Saturday 31 December 2016

Man Wrongly Arrested Over Berlin Attack Now Fearing For His Own Life

Naveed Baloch

Naveed Baloch was crossing a road in central Berlin on the evening of 19 December, having just left a friend’s house. He was halfway over it when, seeing a car heading towards him, he increased his speed. “I then realised it was a police car. I stopped when they beckoned to me, and showed them all the ID I had on me.”

They let him go but within seconds had called him back. Before he knew it he was in the back of the car, its lights flashing as it sped through Berlin. His hands were bound behind his back. Later that night, he said, he was blindfolded and taken from “one police station to another place” about 10 minutes away. He recalls two police officers “digging the heels of their shoes into my feet”, and one of the men “putting great pressure on my neck with his hand”.

They undressed him and took photographs. “When I resisted, they started slapping me.” They took three samples of his blood. A 24-year-old Pakistani identified only as Naveed B was named by German police and the interior minister, Thomas de Maizière, just hours after the deadly attack on a Christmas market on Berlin’s Breitscheidplatz, as their prime suspect.

Members of his family in Pakistan have been contacted by the security services and have been receiving threatening phone calls following the widespread distribution of his photograph and name. “My family and I agree we would be safer if we speak out, and the sooner the better,” he said.

On the night he was arrested police brought in a translator who did not speak his native Balochi, but Punjabi and Urdu (the latter he understands a bit though cannot speak it much). Baloch said he was asked whether he knew what had happened in Berlin earlier that evening. “I said I didn’t know, and they told me: ‘Someone took a vehicle and drove it into a crowd killing many people. And you were behind the wheel of that truck, weren’t you?’

“I calmly told them I cannot drive at all. Neither can I even start a vehicle. I told them there’s death and war in my country; that’s why I ran away to seek help. You in Germany are providing us with food, medicine and safety. You are like my mother. If you find I was doing these things to your country, you should not give me an easy death, you should cut me up slowly.”

He said he could only assume they understood his answers, though he could not be sure because communication was very awkward.

On being questioned further he told them he was a shepherd by profession, that he had arrived from his Balochistan in February this year, and that he was a devout Muslim who prayed five times a day. They balked at his concern over a looming deadline to pay a fine he owed for fare-dodging on Berlin’s transport network days before. “They said to me: ‘You’re worried about paying a fine, when many people have been murdered?’ I told them I just didn’t want to get into trouble.”

Over two days and one night, he said, they only gave him tea and biscuits. “But I could not eat. The biscuits were disgusting, and the tea was cold.” He slept on a wooden bed without a mattress, his hands bound behind his back on the first night. Having told him already on the night of the attack that they had doubts he was the man they were looking for – not least because there were no traces of blood or injuries on him, despite the bloody struggle that had evidently taken place between the driver and the Polish man from whom the truck had been hijacked – they told him he was free to go. “They explained to me that because I had run across the road when they picked me up, they had reason to believe I might be a criminal. I told them I understood.”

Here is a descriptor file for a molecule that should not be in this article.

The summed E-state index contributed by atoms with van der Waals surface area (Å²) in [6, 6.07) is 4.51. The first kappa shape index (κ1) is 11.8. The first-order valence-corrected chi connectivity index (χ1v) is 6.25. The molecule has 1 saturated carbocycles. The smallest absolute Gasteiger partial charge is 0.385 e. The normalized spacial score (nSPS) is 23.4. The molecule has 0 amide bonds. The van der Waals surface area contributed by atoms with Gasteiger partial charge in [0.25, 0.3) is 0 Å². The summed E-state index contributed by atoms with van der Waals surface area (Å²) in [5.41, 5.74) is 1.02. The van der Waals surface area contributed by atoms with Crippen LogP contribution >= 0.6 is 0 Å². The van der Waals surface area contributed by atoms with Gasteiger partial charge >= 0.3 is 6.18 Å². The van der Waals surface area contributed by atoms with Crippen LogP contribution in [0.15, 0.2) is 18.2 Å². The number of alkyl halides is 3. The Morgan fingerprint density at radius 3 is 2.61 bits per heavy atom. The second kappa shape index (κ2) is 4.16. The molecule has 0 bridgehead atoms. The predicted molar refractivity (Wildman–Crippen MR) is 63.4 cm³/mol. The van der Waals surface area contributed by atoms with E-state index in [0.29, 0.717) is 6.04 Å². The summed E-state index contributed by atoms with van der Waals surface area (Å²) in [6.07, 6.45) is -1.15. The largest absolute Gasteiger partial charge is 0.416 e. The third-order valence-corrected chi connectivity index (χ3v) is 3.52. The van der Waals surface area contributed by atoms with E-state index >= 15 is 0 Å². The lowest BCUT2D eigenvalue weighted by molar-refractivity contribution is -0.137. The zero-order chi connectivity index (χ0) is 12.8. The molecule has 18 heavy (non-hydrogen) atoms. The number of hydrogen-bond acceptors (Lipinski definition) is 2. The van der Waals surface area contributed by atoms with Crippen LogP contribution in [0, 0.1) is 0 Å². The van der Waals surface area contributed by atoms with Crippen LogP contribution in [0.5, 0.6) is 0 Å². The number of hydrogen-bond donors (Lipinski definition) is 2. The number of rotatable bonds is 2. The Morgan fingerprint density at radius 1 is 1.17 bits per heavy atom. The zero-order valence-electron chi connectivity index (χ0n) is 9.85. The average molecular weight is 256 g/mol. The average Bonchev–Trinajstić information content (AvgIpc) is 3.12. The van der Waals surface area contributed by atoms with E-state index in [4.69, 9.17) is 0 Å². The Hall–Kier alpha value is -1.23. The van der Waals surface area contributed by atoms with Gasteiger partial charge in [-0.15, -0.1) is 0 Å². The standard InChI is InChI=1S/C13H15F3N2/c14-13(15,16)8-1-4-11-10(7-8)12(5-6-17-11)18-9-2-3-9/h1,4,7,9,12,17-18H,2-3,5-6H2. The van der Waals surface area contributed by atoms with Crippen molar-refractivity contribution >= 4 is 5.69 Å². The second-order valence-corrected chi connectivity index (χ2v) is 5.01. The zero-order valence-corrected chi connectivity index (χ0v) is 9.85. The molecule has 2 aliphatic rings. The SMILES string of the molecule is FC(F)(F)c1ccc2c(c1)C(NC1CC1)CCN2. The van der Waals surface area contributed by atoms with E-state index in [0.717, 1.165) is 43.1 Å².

By the time Baloch had been told he was off the hook, the police were already looking for Anis Amri, a Tunisian whose documents had been found in the footwell of the Scania truck that had ploughed into the market and who was later shot dead by police officers in Milan. Like Baloch, Amri was 24 and dark-skinned, but there the similarities ended.

After his release Baloch was taken to a hotel and told he was not to leave unless he informed the police, not because he was still under suspicion, but because his life might be in danger, and that he should under no circumstances return to the refugee shelter at the disused airport in the south of Berlin he had been living in. It had been raided by special forces in the early hours of Tuesday 20 December in the search for evidence to link Baloch to the murderous attack on Breitscheidplatz. There his friends waited anxiously and in vain for him to return.

Balochistan is Pakistan’s largest, most mineral-rich but also poorest province. Located on the border with Afghanistan, it has been dogged by an incessant cycle of violence and underdevelopment since India and Pakistan’s partition on gaining independence in 1947. The Baloch people – numbering around 13 million in Balochistan province – are a unique ethnolinguistic group who have been marginalised throughout history and many of whom desire independence from Pakistan.

Baloch, whose application for asylum is currently with the German authorities, is still waiting for a translator of Balochi, the main provincial language, to whom he can give a detailed account of his reason for seeking the legal protection of Germany. “When I get my chance, I will tell them that I have threats to my life in Pakistan, that some of my cousins who also belong to the same political party were killed by the security agencies, who picked them up, murdered them and dumped their bodies. Most of the people I worked with have been arrested and killed. I knew it was a matter of time before they came for me. That’s the reason I came to Germany.”



Etiam at libero iaculis, mollis justo non, blandit augue. Vestibulum sit amet sodales est, a lacinia ex. Suspendisse vel enim sagittis, volutpat sem eget, condimentum sem.